Awaji, the Birthplace of Incense
Located in the inland sea of Seto, the island of Awaji is the birthplace of the tradition of incense and continues today to preserve this ancestral art.
The heart of Japanese fragrance, Awaji is the leading producer of Japanese incense, dominating over 70% of the market. The island is the historical home of scent for good reason, thanks to its local climate and westerly winds, making for optimal drying conditions for the precious resin. Scented wood was discovered there in the 6th century. At the start of the reign of the Empress Suiko in 595, a small piece of jimi agar wood washed up on one of its beaches. When consumed, the wood revealed its intoxicating scent piquing the interest of local inhabitants. They decided to offer the wood to the empress as a gift. Since then, a small Shinto shrine dedicated to the fragrant wood has been nestled on a hill on the island and once a year, in July, Awaji residents celebrate the incense during a ritual.
Entitled kodo, the incense ritual is both refined and codified, and aims to elevate the spirit, in order to achieve spiritual serenity thanks to the scent of burning incense. Also used for its purifying qualities, incense is an integral part of Shinto and Buddhist ceremonies. Samurais also used incense to perfume their armour and to summon courage and invincibility in combat.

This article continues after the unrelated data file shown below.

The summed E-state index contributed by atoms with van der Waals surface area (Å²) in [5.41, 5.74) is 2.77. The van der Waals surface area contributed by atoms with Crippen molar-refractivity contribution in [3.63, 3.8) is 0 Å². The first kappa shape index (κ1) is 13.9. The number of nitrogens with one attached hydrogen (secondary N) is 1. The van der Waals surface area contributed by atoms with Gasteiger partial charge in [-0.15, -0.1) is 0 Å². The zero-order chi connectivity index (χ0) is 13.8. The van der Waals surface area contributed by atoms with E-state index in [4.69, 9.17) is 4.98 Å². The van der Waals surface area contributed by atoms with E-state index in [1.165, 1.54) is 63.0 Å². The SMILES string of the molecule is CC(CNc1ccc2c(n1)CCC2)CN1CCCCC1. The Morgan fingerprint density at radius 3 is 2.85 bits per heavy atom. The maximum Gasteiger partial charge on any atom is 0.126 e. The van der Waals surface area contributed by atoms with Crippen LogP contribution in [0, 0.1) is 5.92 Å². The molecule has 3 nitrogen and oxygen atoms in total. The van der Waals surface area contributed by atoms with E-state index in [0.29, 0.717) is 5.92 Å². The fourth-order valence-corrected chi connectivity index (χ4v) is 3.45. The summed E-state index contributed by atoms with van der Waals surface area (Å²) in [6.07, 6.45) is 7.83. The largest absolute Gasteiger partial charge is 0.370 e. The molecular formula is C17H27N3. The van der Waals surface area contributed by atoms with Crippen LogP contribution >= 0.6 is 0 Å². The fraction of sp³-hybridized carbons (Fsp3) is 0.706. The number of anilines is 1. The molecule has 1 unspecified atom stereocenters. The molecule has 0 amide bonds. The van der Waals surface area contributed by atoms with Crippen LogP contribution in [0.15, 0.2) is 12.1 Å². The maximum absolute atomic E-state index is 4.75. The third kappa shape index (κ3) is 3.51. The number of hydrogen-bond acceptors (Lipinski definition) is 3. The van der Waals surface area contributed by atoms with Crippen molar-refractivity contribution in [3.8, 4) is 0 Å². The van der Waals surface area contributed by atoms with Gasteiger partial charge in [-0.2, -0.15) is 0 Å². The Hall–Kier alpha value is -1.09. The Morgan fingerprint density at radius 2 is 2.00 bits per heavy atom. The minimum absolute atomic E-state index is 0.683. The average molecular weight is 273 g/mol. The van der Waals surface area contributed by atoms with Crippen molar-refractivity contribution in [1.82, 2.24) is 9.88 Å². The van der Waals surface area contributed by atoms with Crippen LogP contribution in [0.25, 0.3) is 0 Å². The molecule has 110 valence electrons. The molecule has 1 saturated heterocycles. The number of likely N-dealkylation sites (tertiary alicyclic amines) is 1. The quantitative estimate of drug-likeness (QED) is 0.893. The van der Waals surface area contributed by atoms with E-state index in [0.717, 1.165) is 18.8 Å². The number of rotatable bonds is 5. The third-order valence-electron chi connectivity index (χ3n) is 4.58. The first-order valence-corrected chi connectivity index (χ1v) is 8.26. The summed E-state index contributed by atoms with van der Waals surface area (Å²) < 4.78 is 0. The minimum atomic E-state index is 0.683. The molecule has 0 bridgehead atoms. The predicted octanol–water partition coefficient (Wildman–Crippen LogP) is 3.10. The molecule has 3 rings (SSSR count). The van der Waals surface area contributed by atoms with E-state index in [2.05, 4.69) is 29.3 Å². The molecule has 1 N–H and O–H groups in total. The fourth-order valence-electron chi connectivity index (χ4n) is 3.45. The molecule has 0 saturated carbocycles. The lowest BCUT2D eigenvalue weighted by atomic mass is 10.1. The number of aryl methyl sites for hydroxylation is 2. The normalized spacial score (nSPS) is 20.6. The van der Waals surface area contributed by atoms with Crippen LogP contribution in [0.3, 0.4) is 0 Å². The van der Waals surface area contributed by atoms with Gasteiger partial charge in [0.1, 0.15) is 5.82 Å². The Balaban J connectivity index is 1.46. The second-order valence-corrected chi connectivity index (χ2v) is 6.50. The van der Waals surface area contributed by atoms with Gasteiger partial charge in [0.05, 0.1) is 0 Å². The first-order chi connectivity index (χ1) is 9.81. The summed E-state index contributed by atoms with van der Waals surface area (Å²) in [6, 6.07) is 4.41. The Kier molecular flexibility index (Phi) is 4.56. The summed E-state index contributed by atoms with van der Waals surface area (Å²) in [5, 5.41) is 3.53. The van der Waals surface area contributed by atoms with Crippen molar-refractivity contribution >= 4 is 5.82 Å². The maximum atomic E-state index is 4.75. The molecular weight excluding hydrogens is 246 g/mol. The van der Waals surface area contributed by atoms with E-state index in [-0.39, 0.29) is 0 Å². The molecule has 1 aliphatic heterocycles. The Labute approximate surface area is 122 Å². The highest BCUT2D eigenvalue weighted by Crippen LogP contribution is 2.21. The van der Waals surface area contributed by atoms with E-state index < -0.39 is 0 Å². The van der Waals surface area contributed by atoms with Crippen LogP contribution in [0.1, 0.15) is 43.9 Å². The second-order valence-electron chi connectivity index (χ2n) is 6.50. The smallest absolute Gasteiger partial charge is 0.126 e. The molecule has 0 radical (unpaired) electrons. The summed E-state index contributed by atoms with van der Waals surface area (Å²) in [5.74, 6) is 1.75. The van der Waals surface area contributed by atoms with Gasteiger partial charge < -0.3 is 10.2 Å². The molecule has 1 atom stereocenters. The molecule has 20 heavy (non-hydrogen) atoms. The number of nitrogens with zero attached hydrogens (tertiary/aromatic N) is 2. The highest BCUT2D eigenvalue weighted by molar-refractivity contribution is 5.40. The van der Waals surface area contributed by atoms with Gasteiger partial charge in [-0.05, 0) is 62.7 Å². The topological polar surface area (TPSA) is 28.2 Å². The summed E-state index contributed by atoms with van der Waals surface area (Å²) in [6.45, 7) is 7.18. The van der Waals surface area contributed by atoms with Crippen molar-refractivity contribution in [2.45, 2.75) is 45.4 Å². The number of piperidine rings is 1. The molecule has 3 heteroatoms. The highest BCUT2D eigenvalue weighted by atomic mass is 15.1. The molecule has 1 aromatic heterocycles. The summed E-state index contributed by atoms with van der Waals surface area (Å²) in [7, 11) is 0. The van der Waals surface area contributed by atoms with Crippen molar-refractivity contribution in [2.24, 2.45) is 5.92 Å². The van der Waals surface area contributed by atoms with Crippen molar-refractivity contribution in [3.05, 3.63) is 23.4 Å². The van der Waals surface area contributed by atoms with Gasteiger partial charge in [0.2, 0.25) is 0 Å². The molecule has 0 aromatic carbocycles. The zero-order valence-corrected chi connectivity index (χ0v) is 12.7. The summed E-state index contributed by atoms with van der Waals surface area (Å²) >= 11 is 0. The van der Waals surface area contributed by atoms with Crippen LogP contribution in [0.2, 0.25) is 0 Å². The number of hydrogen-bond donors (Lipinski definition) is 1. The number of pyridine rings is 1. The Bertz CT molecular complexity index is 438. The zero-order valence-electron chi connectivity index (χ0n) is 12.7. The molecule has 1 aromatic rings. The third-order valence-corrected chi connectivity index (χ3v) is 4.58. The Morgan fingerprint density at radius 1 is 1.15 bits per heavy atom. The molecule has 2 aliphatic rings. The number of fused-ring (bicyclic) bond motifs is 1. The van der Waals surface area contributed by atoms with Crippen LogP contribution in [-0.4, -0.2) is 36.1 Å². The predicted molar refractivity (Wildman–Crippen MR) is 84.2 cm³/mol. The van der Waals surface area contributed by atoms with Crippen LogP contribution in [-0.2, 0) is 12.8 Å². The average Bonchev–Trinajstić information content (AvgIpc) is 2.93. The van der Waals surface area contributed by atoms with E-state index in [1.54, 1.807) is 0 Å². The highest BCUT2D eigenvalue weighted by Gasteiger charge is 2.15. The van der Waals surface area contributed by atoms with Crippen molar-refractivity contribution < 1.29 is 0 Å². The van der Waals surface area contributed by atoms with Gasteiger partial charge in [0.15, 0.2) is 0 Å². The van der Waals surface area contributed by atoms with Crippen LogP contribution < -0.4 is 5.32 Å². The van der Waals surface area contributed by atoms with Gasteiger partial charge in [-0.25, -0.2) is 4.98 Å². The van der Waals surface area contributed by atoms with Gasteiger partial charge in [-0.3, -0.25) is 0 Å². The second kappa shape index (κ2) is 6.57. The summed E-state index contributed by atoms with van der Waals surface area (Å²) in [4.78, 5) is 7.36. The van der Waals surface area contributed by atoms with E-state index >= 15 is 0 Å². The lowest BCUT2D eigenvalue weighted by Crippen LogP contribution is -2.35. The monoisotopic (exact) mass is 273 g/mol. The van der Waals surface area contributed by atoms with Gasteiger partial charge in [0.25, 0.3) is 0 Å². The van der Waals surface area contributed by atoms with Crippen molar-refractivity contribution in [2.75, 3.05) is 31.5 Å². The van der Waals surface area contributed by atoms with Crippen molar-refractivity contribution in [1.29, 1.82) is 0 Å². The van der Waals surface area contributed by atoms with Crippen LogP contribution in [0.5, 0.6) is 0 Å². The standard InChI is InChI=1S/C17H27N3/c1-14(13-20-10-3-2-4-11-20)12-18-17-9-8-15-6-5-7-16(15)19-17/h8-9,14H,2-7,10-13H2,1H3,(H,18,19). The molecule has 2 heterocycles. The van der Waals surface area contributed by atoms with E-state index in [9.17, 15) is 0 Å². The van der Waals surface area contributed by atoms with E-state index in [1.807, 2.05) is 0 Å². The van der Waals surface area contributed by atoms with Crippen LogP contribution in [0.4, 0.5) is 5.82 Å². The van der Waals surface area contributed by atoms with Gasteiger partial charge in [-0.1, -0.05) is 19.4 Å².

Since the development of the production of incense on the island in 1850, Koh Shi, meaning literally those who master fragrance, have become the inheritors of the legend of Awaji incense and continue to develop age-old artisanal practices. These incense masters are able to perfectly execute every step of the production process, adding scent and decorating, honouring historical practice. Achieving the title of Koh Shi is subject to a number of rules and regulations, meaning that each object has to be entirely created on the island of Awaji, guaranteeing the highest quality standards.
The company HAKO, founded in 1893 is the perfect example. Its incense paper burns evenly and gives off a subtle aroma, lasting up to three months. Elegant and modern, these sheets of paper smelling of lemon, agar wood, and cinnamon are handmade one by one by the master Kunjundo and his team of loyal Koh Shi, who are ensuring the tradition never dies out on Awaji.
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